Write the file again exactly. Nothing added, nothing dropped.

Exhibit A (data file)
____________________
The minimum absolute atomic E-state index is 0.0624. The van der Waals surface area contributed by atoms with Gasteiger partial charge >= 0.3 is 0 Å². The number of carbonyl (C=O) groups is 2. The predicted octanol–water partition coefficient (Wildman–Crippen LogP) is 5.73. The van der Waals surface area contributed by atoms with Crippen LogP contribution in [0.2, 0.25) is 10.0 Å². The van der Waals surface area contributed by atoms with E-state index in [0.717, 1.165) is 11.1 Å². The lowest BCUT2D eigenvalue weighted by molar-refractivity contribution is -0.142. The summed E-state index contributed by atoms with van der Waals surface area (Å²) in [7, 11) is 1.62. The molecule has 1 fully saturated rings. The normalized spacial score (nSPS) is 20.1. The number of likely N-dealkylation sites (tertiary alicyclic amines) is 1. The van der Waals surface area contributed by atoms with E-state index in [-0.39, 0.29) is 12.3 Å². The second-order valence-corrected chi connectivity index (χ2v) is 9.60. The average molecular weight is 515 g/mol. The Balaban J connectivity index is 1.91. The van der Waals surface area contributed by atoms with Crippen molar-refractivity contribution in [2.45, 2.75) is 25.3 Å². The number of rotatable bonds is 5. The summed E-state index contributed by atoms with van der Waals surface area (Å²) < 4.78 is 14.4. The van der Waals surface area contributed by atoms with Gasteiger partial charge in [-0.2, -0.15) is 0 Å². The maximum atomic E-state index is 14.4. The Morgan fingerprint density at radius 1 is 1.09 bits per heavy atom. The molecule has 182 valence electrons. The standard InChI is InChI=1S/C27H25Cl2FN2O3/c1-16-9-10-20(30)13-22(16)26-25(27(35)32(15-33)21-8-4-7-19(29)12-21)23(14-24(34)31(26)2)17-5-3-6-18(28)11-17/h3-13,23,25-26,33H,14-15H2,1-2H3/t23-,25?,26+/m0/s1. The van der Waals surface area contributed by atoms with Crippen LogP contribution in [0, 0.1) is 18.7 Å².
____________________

The minimum absolute atomic E-state index is 0.0624. The van der Waals surface area contributed by atoms with Gasteiger partial charge >= 0.3 is 0 Å². The number of carbonyl (C=O) groups is 2. The predicted octanol–water partition coefficient (Wildman–Crippen LogP) is 5.73. The van der Waals surface area contributed by atoms with Crippen LogP contribution in [0.2, 0.25) is 10.0 Å². The van der Waals surface area contributed by atoms with E-state index in [0.717, 1.165) is 11.1 Å². The lowest BCUT2D eigenvalue weighted by molar-refractivity contribution is -0.142. The summed E-state index contributed by atoms with van der Waals surface area (Å²) in [7, 11) is 1.62. The molecule has 1 fully saturated rings. The normalized spacial score (nSPS) is 20.1. The number of likely N-dealkylation sites (tertiary alicyclic amines) is 1. The van der Waals surface area contributed by atoms with E-state index in [-0.39, 0.29) is 12.3 Å². The second-order valence-corrected chi connectivity index (χ2v) is 9.60. The average molecular weight is 515 g/mol. The Balaban J connectivity index is 1.91. The van der Waals surface area contributed by atoms with Crippen molar-refractivity contribution in [2.45, 2.75) is 25.3 Å². The number of rotatable bonds is 5. The summed E-state index contributed by atoms with van der Waals surface area (Å²) < 4.78 is 14.4. The van der Waals surface area contributed by atoms with Gasteiger partial charge in [-0.2, -0.15) is 0 Å². The maximum atomic E-state index is 14.4. The Morgan fingerprint density at radius 1 is 1.09 bits per heavy atom. The molecule has 182 valence electrons. The standard InChI is InChI=1S/C27H25Cl2FN2O3/c1-16-9-10-20(30)13-22(16)26-25(27(35)32(15-33)21-8-4-7-19(29)12-21)23(14-24(34)31(26)2)17-5-3-6-18(28)11-17/h3-13,23,25-26,33H,14-15H2,1-2H3/t23-,25?,26+/m0/s1. The van der Waals surface area contributed by atoms with Crippen LogP contribution in [0, 0.1) is 18.7 Å².